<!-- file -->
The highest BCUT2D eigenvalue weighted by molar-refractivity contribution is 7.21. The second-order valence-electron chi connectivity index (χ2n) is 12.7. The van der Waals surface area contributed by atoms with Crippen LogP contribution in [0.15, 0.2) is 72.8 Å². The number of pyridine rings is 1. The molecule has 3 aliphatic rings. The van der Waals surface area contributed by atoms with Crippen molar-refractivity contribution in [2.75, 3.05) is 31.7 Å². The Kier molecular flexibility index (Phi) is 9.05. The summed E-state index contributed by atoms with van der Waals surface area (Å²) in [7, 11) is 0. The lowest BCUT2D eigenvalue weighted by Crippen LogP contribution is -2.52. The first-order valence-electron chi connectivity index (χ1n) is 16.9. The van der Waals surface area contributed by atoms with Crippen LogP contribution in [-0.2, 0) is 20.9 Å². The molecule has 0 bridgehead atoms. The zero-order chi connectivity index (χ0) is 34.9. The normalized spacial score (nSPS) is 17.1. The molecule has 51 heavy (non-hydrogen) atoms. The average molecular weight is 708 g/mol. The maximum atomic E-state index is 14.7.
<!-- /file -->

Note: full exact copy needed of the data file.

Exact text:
The highest BCUT2D eigenvalue weighted by molar-refractivity contribution is 7.21. The second-order valence-electron chi connectivity index (χ2n) is 12.7. The van der Waals surface area contributed by atoms with Crippen LogP contribution in [0.15, 0.2) is 72.8 Å². The number of pyridine rings is 1. The molecule has 3 aliphatic rings. The van der Waals surface area contributed by atoms with Crippen molar-refractivity contribution in [2.75, 3.05) is 31.7 Å². The Kier molecular flexibility index (Phi) is 9.05. The summed E-state index contributed by atoms with van der Waals surface area (Å²) in [7, 11) is 0. The lowest BCUT2D eigenvalue weighted by Crippen LogP contribution is -2.52. The first-order valence-electron chi connectivity index (χ1n) is 16.9. The van der Waals surface area contributed by atoms with Crippen LogP contribution in [-0.2, 0) is 20.9 Å². The molecule has 0 bridgehead atoms. The zero-order chi connectivity index (χ0) is 34.9. The normalized spacial score (nSPS) is 17.1. The molecule has 51 heavy (non-hydrogen) atoms. The average molecular weight is 708 g/mol. The maximum atomic E-state index is 14.7.